News. 
Pre-school students, (L-R) Konstantina Tsoulias, Joesph Katsanevakis, Emily Bodman,  and Oscar Dunbar run through a collaborative sculpture artwork by Dinah Vandermeys and Trevor Dunbar at the Canberra Grammar School. 
22 Feb 2013.
Photo: Rohan Thomson. The Canberra Times.

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Preschool pupils, from left, Konstantina Tsoulias, Joseph Katsanevakis, Emily Bodman and Oscar Dunbar play with their canine friends. Photo: Rohan Thomson

Ten lucky dogs occupying a pristine grassy quadrangle at Canberra Grammar School will leave on Thursday for a new home on the cliffs of Bermagui.

Yes, last Friday, your social-climbing, working-class columnist visited Canberra Grammar (going in by the tradesman's entrance) to do some tradesman's work, and was amazed to see the dogs at large on the grass.

But a closer examination revealed them to be sculpted dogs, arranged in a clever artistic installation by Dinah Vandermeys and Trevor Dunbar.

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Dunbar, a teacher at Canberra Grammar and manager of the school's gallery and its art matters, tells us, laughing: ''They're the perfect dogs [especially for dignified quadrangles] because they don't shit and they don't bark!''

These Hounds of Grammar - about to bound away to the Sculpture on the Edge festival at Bermagui - don't do these things because instead of being of flesh and blood, they consist of steel coated with polyurethane.

Dunbar imagines that one day people might commission sculpted portraits like these of beloved but deceased dogs and put their ashes in the cavities.

Both Dunbar and Vandermeys, who teaches art at a school in Yass, are dog lovers and have pets of their own. The ''magnificent 10'' were sculptured based on their dogs and others belonging to their friends.

''They're all Canberra dogs,'' Dunbar says, adding mention of his chocolate labrador and golden retriever.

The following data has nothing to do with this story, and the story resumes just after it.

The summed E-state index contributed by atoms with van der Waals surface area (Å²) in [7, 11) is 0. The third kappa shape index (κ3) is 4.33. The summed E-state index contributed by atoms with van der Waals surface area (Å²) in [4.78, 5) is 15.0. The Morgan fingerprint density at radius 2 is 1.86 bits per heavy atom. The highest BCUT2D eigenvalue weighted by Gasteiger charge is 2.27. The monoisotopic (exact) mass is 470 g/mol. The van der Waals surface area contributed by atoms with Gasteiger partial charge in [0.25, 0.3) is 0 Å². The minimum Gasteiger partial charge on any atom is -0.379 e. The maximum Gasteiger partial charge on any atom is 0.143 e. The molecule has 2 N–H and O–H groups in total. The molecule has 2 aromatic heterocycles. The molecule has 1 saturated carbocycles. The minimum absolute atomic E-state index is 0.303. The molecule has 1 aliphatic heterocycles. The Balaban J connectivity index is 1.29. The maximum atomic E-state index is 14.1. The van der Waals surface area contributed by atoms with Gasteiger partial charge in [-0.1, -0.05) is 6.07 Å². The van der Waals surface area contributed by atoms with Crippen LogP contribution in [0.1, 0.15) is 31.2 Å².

The Hounds all have unremarkable pet names like Freda, Lucky and Polly.

Dunbar is pleased that installed groups of dogs like these, looking so carefree and so, so silly, ''change the mood of a place''.

This quadrangle was once a formal, corseted spot ''but now the whole tone … has been changed. They make people happy. It's become a huge playground.''

He says all of the children at the school have enjoyed the dogs' temporary company (they have been there since February 9 as part of the Artbeat exhibition) but that the youngest ones in particular ''have gone berserk'' when given the chance to play around them.

As well as not making a mess or barking or spreading fleas, these dogs have the extra virtue, Dunbar says, that when you take them anywhere in the car (as he is about to do), ''they just fold up flat'' and, of course, they don't jump around in the car or vomit.

But what is to become of the dogs in the long term?

Dunbar says that going on last year's experience, they will probably be sold to good homes at the Bermagui festival and he will return home without them. However, he says he and Vandermeys will undoubtedly make some more of them, enabling other ''pop-up exhibitions'' of dogs that will cheer up hitherto cheerless places.

Meanwhile, this gambolling, tongue-lolling 10 will enliven Bermagui's Sculpture on the Edge festival from Saturday until March 11.